USC wants to get people back on campus quickly, but only if it is as safe as possible, said Dr. Laura Mosqueda, Dean of the USC Keck School of Medicine, via Zoom Monday afternoon.

Dean Mosqueda hosted a virtual “Dean’s Community Corner” discussing COVID-19 and its impact on the USC community. Mosqueda first gave an overview of the coronavirus: the outbreak, the spread and the symptoms of the disease. She then spoke about “flattening of the curve” as well as methods for treatments and testing.

The presentation was followed by an online Q&A facilitated by Willow Bay, Dean of the USC Annenberg School for Communication and Journalism and Annenberg Special Events Coordinator, Jasmine Mora.

The looming question on every student’s mind remains: When will students be able to return to campus?

While there is no date set in stone, the university is working with an “all hands on deck approach,” Mosqueda said. USC is using a number of milestones to assess when students can return to University Park. The milestones include adequate testing and space, as well as the availability of hand hygiene supplies.

“We want to get people back as quickly as possible, but only if it is as safe as possible,” said Mosqueda. “And I think that is outstanding leadership on the part of our president and provost emphasizing that to us.”

An important facet in returning to USC is the availability of testing, something Dr. Mosqueda likened to a printer functioning without a cartridge. “It’s been very frustrating for people like me, and frankly an embarrassment and a shame to our great country, that we don’t have all the testing kits available that we need,” said Mosqueda. “You have a brand new printer that looks beautiful, but without a cartridge it’s non-functional.”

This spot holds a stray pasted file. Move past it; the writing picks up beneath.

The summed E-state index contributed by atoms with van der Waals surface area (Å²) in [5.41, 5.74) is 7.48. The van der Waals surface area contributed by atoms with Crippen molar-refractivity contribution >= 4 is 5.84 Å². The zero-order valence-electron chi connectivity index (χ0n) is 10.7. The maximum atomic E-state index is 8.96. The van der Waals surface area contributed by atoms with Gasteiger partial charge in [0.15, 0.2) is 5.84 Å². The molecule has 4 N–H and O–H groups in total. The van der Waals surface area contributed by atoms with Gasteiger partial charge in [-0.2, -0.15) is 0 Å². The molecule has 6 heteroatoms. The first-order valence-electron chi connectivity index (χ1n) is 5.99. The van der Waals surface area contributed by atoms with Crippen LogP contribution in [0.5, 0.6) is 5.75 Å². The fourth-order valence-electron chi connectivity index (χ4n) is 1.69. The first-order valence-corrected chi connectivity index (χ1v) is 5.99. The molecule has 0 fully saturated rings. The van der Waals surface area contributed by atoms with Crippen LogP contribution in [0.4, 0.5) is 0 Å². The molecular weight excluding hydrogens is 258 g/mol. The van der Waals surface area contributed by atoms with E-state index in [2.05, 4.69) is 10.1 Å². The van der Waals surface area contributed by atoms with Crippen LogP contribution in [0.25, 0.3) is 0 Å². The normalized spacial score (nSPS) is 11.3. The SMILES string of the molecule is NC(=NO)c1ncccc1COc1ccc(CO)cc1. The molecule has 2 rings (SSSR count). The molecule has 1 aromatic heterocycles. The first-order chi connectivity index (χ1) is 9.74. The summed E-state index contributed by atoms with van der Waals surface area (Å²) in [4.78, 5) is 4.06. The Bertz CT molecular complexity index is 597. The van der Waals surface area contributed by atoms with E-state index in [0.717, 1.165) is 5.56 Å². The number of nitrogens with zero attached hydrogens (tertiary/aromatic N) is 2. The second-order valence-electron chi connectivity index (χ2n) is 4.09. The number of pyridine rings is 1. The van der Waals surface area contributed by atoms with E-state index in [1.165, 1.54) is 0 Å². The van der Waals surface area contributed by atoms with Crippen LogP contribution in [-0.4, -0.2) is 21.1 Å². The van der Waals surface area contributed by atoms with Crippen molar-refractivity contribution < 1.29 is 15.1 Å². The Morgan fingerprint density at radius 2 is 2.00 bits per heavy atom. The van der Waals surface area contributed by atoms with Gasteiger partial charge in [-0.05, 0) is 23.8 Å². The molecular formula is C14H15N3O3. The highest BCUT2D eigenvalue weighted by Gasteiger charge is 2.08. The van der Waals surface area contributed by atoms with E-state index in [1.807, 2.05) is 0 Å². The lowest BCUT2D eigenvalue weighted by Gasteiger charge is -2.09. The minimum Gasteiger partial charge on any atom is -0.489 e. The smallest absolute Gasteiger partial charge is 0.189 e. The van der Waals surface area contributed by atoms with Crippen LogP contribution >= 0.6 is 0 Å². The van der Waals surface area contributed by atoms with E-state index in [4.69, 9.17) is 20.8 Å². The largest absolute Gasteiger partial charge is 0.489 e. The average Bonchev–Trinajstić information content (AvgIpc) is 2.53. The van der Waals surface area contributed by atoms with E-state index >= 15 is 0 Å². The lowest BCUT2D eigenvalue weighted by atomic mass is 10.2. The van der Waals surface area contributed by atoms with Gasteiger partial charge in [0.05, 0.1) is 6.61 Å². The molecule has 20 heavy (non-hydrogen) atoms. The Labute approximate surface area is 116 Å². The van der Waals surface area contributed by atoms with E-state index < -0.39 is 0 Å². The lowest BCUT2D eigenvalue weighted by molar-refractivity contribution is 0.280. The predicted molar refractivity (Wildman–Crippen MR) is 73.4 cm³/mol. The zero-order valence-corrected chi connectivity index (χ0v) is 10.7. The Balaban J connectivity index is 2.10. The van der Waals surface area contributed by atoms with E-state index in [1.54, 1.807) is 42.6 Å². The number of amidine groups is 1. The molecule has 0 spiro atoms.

She explained that USC testing centers — like many others in LA — continue to run out of components of the test kits, including swabs and reagents.

Luckily, Dr. Mosqueda reports an adequate supply of personal protective equipment at both the Keck Medical Center and throughout the county. “It is incredible to see how rapidly you can burn through this equipment if you are not vigilant about what you're doing,” Mosqueda said.

To prevent wasting testing material, she recommends students call their medical provider for guidance on the necessity of being tested.

“Don’t rush in if you think you have symptoms,” cautioned Mosqueda. She recommended that people first call their healthcare provider to determine if testing is necessary.

Testing is not the “end-all-be-all,” said Mosqueda, only a component of a multimodal approach. Other components may include the use of apps to do contact tracing, a hybrid learning (online and in-person) approach to avoid packed classrooms, as well as limits on the size of gatherings. The return is likely to happen in stages, but Dr. Mosqueda is optimistic about the timeline.

“It won’t be that long before we really start having a phased approach of getting people back on campus,” she said.